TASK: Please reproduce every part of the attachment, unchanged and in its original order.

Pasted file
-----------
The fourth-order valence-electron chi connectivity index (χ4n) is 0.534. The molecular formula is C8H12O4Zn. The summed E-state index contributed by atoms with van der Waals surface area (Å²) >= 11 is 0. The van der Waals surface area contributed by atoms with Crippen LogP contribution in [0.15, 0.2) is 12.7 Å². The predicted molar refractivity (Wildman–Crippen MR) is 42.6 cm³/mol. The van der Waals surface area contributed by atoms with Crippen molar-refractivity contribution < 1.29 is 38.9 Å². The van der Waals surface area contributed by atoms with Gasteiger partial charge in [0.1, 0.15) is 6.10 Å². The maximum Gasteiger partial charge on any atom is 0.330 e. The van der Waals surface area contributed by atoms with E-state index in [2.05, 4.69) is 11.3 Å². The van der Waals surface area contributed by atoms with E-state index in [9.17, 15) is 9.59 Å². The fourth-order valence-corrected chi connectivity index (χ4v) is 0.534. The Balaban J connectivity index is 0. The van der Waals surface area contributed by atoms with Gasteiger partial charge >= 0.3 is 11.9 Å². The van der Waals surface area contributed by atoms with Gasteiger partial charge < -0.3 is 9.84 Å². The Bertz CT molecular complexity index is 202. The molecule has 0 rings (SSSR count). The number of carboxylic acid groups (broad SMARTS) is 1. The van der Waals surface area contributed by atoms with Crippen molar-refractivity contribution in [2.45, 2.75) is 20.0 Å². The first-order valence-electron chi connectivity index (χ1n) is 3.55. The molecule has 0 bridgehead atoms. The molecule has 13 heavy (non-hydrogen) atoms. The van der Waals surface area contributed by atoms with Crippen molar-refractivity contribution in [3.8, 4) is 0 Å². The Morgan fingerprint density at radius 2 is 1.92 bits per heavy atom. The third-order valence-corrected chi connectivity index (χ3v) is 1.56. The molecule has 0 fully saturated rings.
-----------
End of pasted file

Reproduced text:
The fourth-order valence-electron chi connectivity index (χ4n) is 0.534. The molecular formula is C8H12O4Zn. The summed E-state index contributed by atoms with van der Waals surface area (Å²) >= 11 is 0. The van der Waals surface area contributed by atoms with Crippen LogP contribution in [0.15, 0.2) is 12.7 Å². The predicted molar refractivity (Wildman–Crippen MR) is 42.6 cm³/mol. The van der Waals surface area contributed by atoms with Crippen molar-refractivity contribution < 1.29 is 38.9 Å². The van der Waals surface area contributed by atoms with Gasteiger partial charge in [0.1, 0.15) is 6.10 Å². The maximum Gasteiger partial charge on any atom is 0.330 e. The van der Waals surface area contributed by atoms with E-state index in [2.05, 4.69) is 11.3 Å². The van der Waals surface area contributed by atoms with E-state index in [9.17, 15) is 9.59 Å². The fourth-order valence-corrected chi connectivity index (χ4v) is 0.534. The Balaban J connectivity index is 0. The van der Waals surface area contributed by atoms with Gasteiger partial charge >= 0.3 is 11.9 Å². The van der Waals surface area contributed by atoms with Gasteiger partial charge < -0.3 is 9.84 Å². The Bertz CT molecular complexity index is 202. The molecule has 0 rings (SSSR count). The number of carboxylic acid groups (broad SMARTS) is 1. The van der Waals surface area contributed by atoms with Crippen molar-refractivity contribution in [2.45, 2.75) is 20.0 Å². The first-order valence-electron chi connectivity index (χ1n) is 3.55. The molecule has 0 bridgehead atoms. The molecule has 13 heavy (non-hydrogen) atoms. The van der Waals surface area contributed by atoms with Crippen molar-refractivity contribution in [3.8, 4) is 0 Å². The Morgan fingerprint density at radius 2 is 1.92 bits per heavy atom. The third-order valence-corrected chi connectivity index (χ3v) is 1.56. The molecule has 0 fully saturated rings.